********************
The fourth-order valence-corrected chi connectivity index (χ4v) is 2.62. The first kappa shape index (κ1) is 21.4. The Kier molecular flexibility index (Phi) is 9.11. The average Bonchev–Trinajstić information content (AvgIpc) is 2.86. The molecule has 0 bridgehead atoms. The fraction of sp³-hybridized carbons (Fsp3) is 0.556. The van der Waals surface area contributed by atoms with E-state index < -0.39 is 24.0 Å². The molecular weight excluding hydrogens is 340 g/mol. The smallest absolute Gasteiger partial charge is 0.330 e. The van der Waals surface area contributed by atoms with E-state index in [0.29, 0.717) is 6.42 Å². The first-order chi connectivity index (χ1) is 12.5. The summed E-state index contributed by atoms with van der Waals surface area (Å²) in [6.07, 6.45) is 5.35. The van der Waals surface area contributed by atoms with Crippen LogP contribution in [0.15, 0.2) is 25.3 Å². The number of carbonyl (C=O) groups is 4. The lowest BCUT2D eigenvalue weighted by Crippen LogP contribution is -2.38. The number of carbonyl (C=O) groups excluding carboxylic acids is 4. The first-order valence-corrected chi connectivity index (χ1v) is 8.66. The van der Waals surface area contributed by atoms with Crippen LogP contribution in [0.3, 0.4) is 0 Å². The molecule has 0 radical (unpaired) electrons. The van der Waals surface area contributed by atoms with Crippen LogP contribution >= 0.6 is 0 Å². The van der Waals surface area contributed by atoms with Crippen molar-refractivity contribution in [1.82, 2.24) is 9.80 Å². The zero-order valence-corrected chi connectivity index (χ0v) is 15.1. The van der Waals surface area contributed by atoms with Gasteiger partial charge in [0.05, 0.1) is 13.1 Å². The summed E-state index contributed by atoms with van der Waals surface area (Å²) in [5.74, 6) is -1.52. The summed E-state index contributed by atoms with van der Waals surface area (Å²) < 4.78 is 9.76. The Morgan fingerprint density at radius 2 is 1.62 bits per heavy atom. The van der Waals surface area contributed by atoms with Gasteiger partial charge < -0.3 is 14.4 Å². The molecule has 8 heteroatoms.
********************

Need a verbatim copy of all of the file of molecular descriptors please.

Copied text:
The fourth-order valence-corrected chi connectivity index (χ4v) is 2.62. The first kappa shape index (κ1) is 21.4. The Kier molecular flexibility index (Phi) is 9.11. The average Bonchev–Trinajstić information content (AvgIpc) is 2.86. The molecule has 0 bridgehead atoms. The fraction of sp³-hybridized carbons (Fsp3) is 0.556. The van der Waals surface area contributed by atoms with E-state index < -0.39 is 24.0 Å². The molecular weight excluding hydrogens is 340 g/mol. The smallest absolute Gasteiger partial charge is 0.330 e. The van der Waals surface area contributed by atoms with E-state index in [0.29, 0.717) is 6.42 Å². The first-order chi connectivity index (χ1) is 12.5. The summed E-state index contributed by atoms with van der Waals surface area (Å²) in [6.07, 6.45) is 5.35. The van der Waals surface area contributed by atoms with Crippen LogP contribution in [0.15, 0.2) is 25.3 Å². The number of carbonyl (C=O) groups is 4. The lowest BCUT2D eigenvalue weighted by Crippen LogP contribution is -2.38. The number of carbonyl (C=O) groups excluding carboxylic acids is 4. The first-order valence-corrected chi connectivity index (χ1v) is 8.66. The van der Waals surface area contributed by atoms with Crippen LogP contribution in [0.3, 0.4) is 0 Å². The molecule has 0 radical (unpaired) electrons. The van der Waals surface area contributed by atoms with Crippen LogP contribution >= 0.6 is 0 Å². The van der Waals surface area contributed by atoms with Crippen molar-refractivity contribution in [1.82, 2.24) is 9.80 Å². The zero-order valence-corrected chi connectivity index (χ0v) is 15.1. The van der Waals surface area contributed by atoms with Gasteiger partial charge in [0.05, 0.1) is 13.1 Å². The summed E-state index contributed by atoms with van der Waals surface area (Å²) in [5.74, 6) is -1.52. The summed E-state index contributed by atoms with van der Waals surface area (Å²) < 4.78 is 9.76. The Morgan fingerprint density at radius 2 is 1.62 bits per heavy atom. The van der Waals surface area contributed by atoms with Gasteiger partial charge < -0.3 is 14.4 Å². The molecule has 8 heteroatoms.